The Miraculous medal has a long and interesting story. It began in a village in France in 1806, at the birth of Catherine Laboure. She was the 16th of 17 children in that family, of which eleven survived. Her Father managed his business well and they were fairly well off. However, they did not live extravagantly. He was a devout Catholic and passed his strong faith on to his children. This Faith was especially strong in Catherine who would go on to become a saint. There is some confusion between Saint Catherine and Saint Zoe. This is due to the fact that as a child, Catherine was called Zoe in honor of the Saint. Saint Catherine is the reason that we have the Miraculous Medal. How the medal came to be, and what is represents is a very interesting story. Here are just three of the many interesting facts of the history of the Miraculous Medal.
The Promises of the Medal
First we have the promises of the Medal. The Virgin Mary appeared to Saint Catherine on November 27, 1830. When she appeared rays of light flowed from rings on her fingers. Some of the precious stones glowed brightly in the light, but others did not glow, and remained dull. The Blessed Mother explained to Catherine that “These rays symbolize the graces I shed upon those who ask for them. The gems from which rays do not fall are the graces for which souls forget to ask.” Mary then said of the medal, “All who wear it will receive great graces; they should wear it around the neck. Graces will abound for persons who wear it with confidence.” Mary spoke of this medal as a sign of inner devotion to her Son, Jesus Christ, and to herself.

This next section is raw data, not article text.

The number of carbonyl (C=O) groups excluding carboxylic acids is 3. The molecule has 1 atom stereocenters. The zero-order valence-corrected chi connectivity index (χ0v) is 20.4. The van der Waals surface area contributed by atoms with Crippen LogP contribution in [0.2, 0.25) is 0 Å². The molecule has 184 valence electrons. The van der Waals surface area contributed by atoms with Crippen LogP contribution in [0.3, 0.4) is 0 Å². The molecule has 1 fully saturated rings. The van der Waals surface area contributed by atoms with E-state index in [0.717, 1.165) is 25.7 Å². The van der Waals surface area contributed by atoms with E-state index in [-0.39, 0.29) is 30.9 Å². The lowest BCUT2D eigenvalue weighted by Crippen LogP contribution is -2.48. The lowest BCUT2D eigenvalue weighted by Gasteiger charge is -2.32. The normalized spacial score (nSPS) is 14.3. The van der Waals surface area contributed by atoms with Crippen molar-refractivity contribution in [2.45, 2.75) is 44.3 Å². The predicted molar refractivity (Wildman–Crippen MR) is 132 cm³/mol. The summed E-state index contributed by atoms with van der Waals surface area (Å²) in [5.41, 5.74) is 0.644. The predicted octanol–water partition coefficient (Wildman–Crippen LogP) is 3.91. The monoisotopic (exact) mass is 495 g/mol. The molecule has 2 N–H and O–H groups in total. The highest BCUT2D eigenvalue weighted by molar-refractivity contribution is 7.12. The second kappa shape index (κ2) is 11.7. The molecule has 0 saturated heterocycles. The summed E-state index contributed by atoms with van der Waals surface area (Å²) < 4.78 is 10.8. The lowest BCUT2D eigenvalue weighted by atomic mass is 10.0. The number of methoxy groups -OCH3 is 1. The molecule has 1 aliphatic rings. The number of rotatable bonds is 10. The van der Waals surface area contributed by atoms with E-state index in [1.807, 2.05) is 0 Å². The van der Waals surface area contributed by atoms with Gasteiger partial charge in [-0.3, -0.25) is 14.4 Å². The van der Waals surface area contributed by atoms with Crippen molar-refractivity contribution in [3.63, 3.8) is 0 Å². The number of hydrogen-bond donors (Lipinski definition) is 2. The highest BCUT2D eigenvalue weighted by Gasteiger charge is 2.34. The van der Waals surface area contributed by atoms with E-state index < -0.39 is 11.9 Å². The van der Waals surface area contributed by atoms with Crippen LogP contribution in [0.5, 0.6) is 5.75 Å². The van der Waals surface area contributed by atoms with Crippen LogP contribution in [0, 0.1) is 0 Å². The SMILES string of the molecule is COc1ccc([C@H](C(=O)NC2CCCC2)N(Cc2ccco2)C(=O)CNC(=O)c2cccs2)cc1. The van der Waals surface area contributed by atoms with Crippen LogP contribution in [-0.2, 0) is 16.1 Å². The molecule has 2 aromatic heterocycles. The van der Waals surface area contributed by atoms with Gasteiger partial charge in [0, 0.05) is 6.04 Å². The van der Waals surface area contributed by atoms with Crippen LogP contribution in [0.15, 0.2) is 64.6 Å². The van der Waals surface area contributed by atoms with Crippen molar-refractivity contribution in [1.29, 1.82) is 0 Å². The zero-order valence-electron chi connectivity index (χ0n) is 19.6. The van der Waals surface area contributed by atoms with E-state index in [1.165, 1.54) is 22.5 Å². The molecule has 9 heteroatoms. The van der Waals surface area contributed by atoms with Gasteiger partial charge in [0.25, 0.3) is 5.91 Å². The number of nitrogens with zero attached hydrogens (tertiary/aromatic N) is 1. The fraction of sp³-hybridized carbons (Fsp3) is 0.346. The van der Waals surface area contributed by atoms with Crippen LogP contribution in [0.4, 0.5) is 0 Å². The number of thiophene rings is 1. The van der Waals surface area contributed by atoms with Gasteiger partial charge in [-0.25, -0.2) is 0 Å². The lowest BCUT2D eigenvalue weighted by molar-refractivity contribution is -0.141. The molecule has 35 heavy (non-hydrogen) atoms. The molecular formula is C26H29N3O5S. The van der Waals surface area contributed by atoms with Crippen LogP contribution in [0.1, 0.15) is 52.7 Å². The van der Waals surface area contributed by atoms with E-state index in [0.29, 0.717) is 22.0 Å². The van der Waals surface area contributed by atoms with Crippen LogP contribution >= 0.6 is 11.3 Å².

Many Miracles Surround this Medal
Originally the Miraculous Medal was called the Medal of the Immaculate Conception. But, when so many stories of great miracles related to the medal it quickly became known as the Miraculous Medal. The miracles include the story of an eight year old girl in Paris who was the only one her class that did not wear a medal and was the only one who caught cholera. When she was given a medal, she quickly recovered and returned to school the next day.
There was also as story of a pregnant woman who had come down with cholera and was close to death. After being given the medal she delivered her baby with no complications and both mother and baby were found to be healthy. There was also a child who had been unable to walk was healed when he wore the medal on the first day of a Novena.
In 1842 a young man from a Jewish family who had a deep and very public hatred of Catholicism spent some time in Rome. He met Baron Bussieres, a newly converted Catholic. The two had an argument about the Faith and the Baron gave Ratisbonne a Miraculous Medal, challenging him to wear it and recite the prayer the Memorare. Shortly after, Our Lady appeared to Ratisbonne in exactly the same way as on the Miraculous Medal. He was converted immediately and was baptized that same night. It is very clear why the medal was so quickly renamed.
The Making of the Medal
Catherine was sent to work at Enghien Hospice near Paris on January 30th 1831 when she received the habit of the Daughters of Charity. When springtime arrived she continued to try and convince her confidant Father Aladel to create Our Lady’s Medal. He was the only one that knew Catherine was the one who received the visitation from the Virgin Mary until it was revealed at her impending death. He continued to refuse to have the medal made until finally she asked a third time in the fall. She warned him that, “The Virgin is angry” with the delays. When Father Aladel finally told the Archbishop of Paris of Our Lady’s request, he was told that the medal should be made immediately. Unfortunately, a deadly outbreak of cholera delayed the creation of the medal until May of 1832. The first order was for 20,000 medals and distribution began on June 30, 1832.